Some observational studies have found increased HIV risk associated with self-reported use of injectable depot medroxyprogesterone acetate. Testing blood samples for medroxyprogesterone acetate (MPA), the progestin in depot medroxyprogesterone acetate, permits validation of self-reported data, and exploration of whether potential HIV risk is correlated with MPA levels, which are highest soon after injection.Methods:We conducted a case-control study testing archived serum from women who participated in three longitudinal studies of HIV prevention in East and southern Africa. Case samples, from women who acquired HIV, were from visits that occurred at or immediately prior to the first evidence of HIV infection. Secondary analyses restricted to case samples collected within 15 and 30 days of the estimated date of HIV infection. Matched control samples were from women who remained HIV uninfected. We used multivariable conditional logistic regression to compare exogenous hormone levels, quantified through mass spectrometry, among cases and controls.Results:When restricted to cases with samples collected within 15 days or less of estimated date of HIV infection, MPA detection was more frequent among women who acquired HIV (adjusted odds ratio=2.75, 95% confidence interval 1.22-6.19). In this subset, the increase in HIV risk was only among samples with MPA detected at a low level of 0.02-0.50ng/ml: 36.7% of cases and 9.4% of controls, adjusted odds ratio=6.03, 95% confidence interval 2.50-14.54.Conclusion:Detection of MPA at low levels close to the estimated time of HIV acquisition was significantly more frequent among women who acquired HIV. Studies are needed that explore biological mechanisms elicited by any MPA level and HIV risk.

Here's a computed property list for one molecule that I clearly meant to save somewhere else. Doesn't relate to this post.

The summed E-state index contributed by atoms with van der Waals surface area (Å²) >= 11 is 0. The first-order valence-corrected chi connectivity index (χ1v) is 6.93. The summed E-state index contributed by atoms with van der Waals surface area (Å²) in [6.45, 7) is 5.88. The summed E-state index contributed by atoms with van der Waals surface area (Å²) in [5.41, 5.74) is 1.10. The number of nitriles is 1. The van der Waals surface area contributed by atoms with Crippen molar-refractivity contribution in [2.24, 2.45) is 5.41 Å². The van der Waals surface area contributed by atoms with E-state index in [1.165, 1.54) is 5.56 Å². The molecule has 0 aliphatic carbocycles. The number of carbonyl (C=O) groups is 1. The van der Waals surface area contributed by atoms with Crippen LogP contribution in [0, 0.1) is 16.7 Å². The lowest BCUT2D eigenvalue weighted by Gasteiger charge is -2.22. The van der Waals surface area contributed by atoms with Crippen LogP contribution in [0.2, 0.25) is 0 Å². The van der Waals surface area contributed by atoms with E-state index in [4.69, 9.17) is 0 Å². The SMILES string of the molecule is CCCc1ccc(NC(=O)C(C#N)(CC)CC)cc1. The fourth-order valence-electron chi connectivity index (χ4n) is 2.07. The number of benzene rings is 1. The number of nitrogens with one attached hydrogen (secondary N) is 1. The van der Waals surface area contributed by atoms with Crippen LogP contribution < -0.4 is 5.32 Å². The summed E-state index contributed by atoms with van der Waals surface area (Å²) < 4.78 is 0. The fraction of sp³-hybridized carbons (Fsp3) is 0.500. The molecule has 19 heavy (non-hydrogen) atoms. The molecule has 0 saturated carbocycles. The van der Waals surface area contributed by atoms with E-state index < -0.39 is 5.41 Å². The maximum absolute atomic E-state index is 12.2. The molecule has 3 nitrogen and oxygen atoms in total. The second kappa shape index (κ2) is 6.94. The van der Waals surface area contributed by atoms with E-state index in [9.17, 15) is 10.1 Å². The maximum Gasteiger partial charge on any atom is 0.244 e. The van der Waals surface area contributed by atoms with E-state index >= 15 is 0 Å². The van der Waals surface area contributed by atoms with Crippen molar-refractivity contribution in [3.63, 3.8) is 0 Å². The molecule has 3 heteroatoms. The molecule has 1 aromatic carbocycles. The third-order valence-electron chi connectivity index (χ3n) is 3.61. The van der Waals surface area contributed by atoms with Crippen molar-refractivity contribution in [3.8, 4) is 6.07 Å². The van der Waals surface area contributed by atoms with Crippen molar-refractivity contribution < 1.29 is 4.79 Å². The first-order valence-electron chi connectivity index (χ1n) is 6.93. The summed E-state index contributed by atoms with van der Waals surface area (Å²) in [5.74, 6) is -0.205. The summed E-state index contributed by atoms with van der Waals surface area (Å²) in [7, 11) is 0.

- depot medroxyprogesterone acetate
- hormonal contraception
ASJC Scopus subject areas
- Immunology and Allergy
- Infectious Diseases